Monica Lennon pandemic Government patient Monica Lennon

Sturgeon accused of 'fobbing off' chronic pain patients by 'blaming pandemic for treatment delays'

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Nicola Sturgeon has been accused of fobbing off chronic pain patients by blaming the pandemic for treatment delays. The First Minister was asked ­about mum-of-two Liz ­Barrie after the Sunday Mail highlighted her three-year wait for a steroid injection.In response to a question from Labour MSP Monica Lennon, Sturgeon said: “I cannot even begin to find the words to express my appreciation for that work, understanding the pressure that they are working under. “There are many patients, including the individual cited, who are having ­disruption to their care. “We will do everything that we can to mitigate those impacts but we come back, as we so often have during the pandemic, to the hard reality at the centre of this.“The impact on ­services

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‘Prevention of Terrorism Act’ to be amended ahead of UNHRC - newsfirst.lk - Sri Lanka - county Geneva
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‘Prevention of Terrorism Act’ to be amended ahead of UNHRC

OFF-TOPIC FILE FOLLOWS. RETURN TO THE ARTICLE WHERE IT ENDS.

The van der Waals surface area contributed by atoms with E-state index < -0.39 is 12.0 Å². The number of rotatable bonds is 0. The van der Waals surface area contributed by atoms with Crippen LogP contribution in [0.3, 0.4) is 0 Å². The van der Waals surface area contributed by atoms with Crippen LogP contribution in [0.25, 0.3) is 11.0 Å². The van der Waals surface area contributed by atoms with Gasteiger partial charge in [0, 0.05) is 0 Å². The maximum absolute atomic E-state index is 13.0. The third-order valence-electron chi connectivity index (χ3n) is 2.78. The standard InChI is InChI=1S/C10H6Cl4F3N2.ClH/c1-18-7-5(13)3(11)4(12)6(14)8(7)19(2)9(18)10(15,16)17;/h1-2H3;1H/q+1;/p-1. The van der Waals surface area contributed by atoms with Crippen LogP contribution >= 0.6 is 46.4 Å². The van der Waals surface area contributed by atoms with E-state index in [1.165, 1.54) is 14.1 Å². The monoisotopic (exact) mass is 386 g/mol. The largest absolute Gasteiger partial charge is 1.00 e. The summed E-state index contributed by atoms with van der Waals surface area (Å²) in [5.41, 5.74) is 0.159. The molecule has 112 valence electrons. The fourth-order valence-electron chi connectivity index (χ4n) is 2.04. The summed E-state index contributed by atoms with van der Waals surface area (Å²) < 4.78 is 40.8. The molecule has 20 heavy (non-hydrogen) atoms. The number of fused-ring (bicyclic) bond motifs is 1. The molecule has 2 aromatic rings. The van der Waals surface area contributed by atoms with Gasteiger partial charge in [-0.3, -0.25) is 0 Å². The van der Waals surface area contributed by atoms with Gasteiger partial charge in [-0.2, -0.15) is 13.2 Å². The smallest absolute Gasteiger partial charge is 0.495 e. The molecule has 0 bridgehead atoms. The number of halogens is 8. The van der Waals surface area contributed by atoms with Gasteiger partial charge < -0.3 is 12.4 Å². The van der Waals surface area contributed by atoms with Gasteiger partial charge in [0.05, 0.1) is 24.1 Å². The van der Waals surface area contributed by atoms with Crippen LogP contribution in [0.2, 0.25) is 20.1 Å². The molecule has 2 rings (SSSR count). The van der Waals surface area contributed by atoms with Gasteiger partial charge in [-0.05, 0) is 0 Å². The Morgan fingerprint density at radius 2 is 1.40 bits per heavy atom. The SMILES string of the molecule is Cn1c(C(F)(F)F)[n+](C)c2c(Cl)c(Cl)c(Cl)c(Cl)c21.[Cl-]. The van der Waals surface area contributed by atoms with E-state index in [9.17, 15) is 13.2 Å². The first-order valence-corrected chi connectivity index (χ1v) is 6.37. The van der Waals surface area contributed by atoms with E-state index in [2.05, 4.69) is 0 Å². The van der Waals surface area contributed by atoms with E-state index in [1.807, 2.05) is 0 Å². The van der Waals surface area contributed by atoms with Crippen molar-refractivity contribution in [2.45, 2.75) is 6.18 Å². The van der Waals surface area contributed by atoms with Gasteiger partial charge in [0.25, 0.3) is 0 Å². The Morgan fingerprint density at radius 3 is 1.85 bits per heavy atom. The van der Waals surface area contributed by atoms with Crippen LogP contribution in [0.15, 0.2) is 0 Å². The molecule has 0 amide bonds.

COLOMBO (News 1st); The Sri Lankan Government has gazetted a bill with amendments to the controversial Prevention of Terrorism Act ahead of the UNHRC sessions in Geneva.The bill titled Prevention of Terrorism (Temporary Provisions) Amendment Bill proposes a number of amendments to ensure that the legislation is in line with international standards and best practices.According to the amendment, a suspect will be allowed to apply to the supreme court on grounds of violation of their fundamental rights and seek relief.The amendment also proposes to allow for Attorneys at law to have access to the person in custody and also allow relatives to communicate with the detainee.The bill proposes to reduce the total period of detention permitted under the act from 18 months to 12 months.The bill includes an amendment to allow a magistrate to visit the place of detention of the suspect to ensure that the suspect is protected from torture or any degrading treatment.The bill also includes provisions to allow a suspect to be produced before a judicial medical officer to ensure that such a person has not been subjected to torture.The bill also enables the courts to conduct day-to-day trials to expedite the proceedings in the case.The Prevention of Terrorism Act was introduced in 1979 mainly in response to the CIvil war at the time and is being amended after 43 years.The bill appeared in the gazette against a backdrop where the next United Nations Human Rights Council Session in March.